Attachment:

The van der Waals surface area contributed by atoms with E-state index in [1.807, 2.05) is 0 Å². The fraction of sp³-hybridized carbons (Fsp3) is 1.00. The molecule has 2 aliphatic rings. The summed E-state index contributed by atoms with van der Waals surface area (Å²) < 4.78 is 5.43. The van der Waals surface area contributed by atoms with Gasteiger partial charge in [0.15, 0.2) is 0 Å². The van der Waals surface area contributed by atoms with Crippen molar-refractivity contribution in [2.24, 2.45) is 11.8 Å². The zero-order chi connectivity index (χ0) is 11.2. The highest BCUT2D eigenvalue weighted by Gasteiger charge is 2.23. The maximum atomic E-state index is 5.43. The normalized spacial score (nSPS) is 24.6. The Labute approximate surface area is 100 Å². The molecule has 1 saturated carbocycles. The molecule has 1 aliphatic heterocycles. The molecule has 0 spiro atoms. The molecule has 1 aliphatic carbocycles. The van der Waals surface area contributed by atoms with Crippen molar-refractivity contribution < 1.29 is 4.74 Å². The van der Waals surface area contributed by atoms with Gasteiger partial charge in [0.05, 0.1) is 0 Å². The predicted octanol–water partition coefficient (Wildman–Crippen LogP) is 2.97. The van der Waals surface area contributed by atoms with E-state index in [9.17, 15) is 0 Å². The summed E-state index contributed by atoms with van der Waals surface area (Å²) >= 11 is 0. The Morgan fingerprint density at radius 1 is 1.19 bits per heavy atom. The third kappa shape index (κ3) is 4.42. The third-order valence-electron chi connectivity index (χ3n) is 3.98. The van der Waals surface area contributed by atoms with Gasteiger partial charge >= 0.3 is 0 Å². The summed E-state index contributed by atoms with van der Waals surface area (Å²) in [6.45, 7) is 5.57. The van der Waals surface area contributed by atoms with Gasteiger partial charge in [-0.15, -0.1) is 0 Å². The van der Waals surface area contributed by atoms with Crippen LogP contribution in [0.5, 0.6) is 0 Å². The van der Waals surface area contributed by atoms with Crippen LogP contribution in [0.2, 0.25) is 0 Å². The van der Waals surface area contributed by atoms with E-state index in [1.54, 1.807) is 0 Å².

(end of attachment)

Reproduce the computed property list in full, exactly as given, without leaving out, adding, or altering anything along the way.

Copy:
The van der Waals surface area contributed by atoms with E-state index in [1.807, 2.05) is 0 Å². The fraction of sp³-hybridized carbons (Fsp3) is 1.00. The molecule has 2 aliphatic rings. The summed E-state index contributed by atoms with van der Waals surface area (Å²) < 4.78 is 5.43. The van der Waals surface area contributed by atoms with Gasteiger partial charge in [0.15, 0.2) is 0 Å². The van der Waals surface area contributed by atoms with Crippen molar-refractivity contribution in [2.24, 2.45) is 11.8 Å². The zero-order chi connectivity index (χ0) is 11.2. The highest BCUT2D eigenvalue weighted by Gasteiger charge is 2.23. The maximum atomic E-state index is 5.43. The normalized spacial score (nSPS) is 24.6. The Labute approximate surface area is 100 Å². The molecule has 1 saturated carbocycles. The molecule has 1 aliphatic heterocycles. The molecule has 0 spiro atoms. The molecule has 1 aliphatic carbocycles. The van der Waals surface area contributed by atoms with Crippen molar-refractivity contribution < 1.29 is 4.74 Å². The van der Waals surface area contributed by atoms with Gasteiger partial charge in [0.05, 0.1) is 0 Å². The predicted octanol–water partition coefficient (Wildman–Crippen LogP) is 2.97. The van der Waals surface area contributed by atoms with E-state index in [9.17, 15) is 0 Å². The summed E-state index contributed by atoms with van der Waals surface area (Å²) >= 11 is 0. The Morgan fingerprint density at radius 1 is 1.19 bits per heavy atom. The third kappa shape index (κ3) is 4.42. The third-order valence-electron chi connectivity index (χ3n) is 3.98. The van der Waals surface area contributed by atoms with Gasteiger partial charge >= 0.3 is 0 Å². The summed E-state index contributed by atoms with van der Waals surface area (Å²) in [6.45, 7) is 5.57. The van der Waals surface area contributed by atoms with Gasteiger partial charge in [-0.15, -0.1) is 0 Å². The van der Waals surface area contributed by atoms with Crippen LogP contribution in [0.5, 0.6) is 0 Å². The van der Waals surface area contributed by atoms with Crippen LogP contribution in [0.2, 0.25) is 0 Å². The van der Waals surface area contributed by atoms with E-state index in [1.54, 1.807) is 0 Å².